Anxiety can rear its head in so many different ways. From insomnia to fully blown panic attacks, days spent hidden away in bed due to the sheer pressure it drowns you in and a sudden loss of control over your thoughts and actions. However your body reacts, one thing is for sure: it isn't nice and it isn't pretty.
When there is such an emphasis on achieving, regular assessments, bigger class sizes at school with lessons led by overworked teachers dealing with classes of children with increased varying educational needs and staff without adequate support or training, these statistics support my experience of children that are stressed and unable to articulate their feelings.
In my ignorance I had reduced this 3,000 year old practice into a simple exercise class. I wasn't in it for the 'hippy dippy' chanting and veganism, I was in it for the abs. Irrespective of the whole 'cool' new revival you wouldn't catch me chanting cross legged, or wearing a red bracelet. I liked meat, wine and enjoying life. I liked having fun.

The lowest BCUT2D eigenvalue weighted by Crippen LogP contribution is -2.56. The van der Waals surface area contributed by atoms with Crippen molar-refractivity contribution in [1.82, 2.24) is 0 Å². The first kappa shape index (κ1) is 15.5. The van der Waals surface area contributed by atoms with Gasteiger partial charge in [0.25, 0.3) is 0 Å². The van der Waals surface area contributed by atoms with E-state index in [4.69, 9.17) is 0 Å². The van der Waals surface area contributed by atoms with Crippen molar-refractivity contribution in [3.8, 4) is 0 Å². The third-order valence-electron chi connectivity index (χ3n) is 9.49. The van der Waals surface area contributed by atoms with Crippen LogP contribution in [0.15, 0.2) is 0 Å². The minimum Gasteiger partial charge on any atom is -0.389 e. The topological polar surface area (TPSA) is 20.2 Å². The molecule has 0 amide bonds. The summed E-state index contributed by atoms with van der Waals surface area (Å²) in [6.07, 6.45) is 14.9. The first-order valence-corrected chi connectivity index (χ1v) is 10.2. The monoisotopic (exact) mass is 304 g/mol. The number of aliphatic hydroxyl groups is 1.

The very mention of yoga inspires common reactions such as "I can't even touch my toes, I can't sit still, it's too boring, I'm not flexible enough, I already do Pilates, I prefer the gym etc". I'll be honest, as a long time yoga instructor it kind of annoys me to hear these rote and banal responses and throw away comparisons to gym workouts and ab exercises.
Have you ever sworn at your yoga teacher whilst she/he counts S L O W L Y to eight in Boat Pose (Navasana)? Felt ecstatic in a deep backbend? Or shed a tear in Pigeon (Eka Pada Rajakapotasana)? Most of us have some kind of mental and emotional reaction to the shapes we put our bodies into during yoga class. Usually we just go with the flow. But once in a while certain poses trigger us.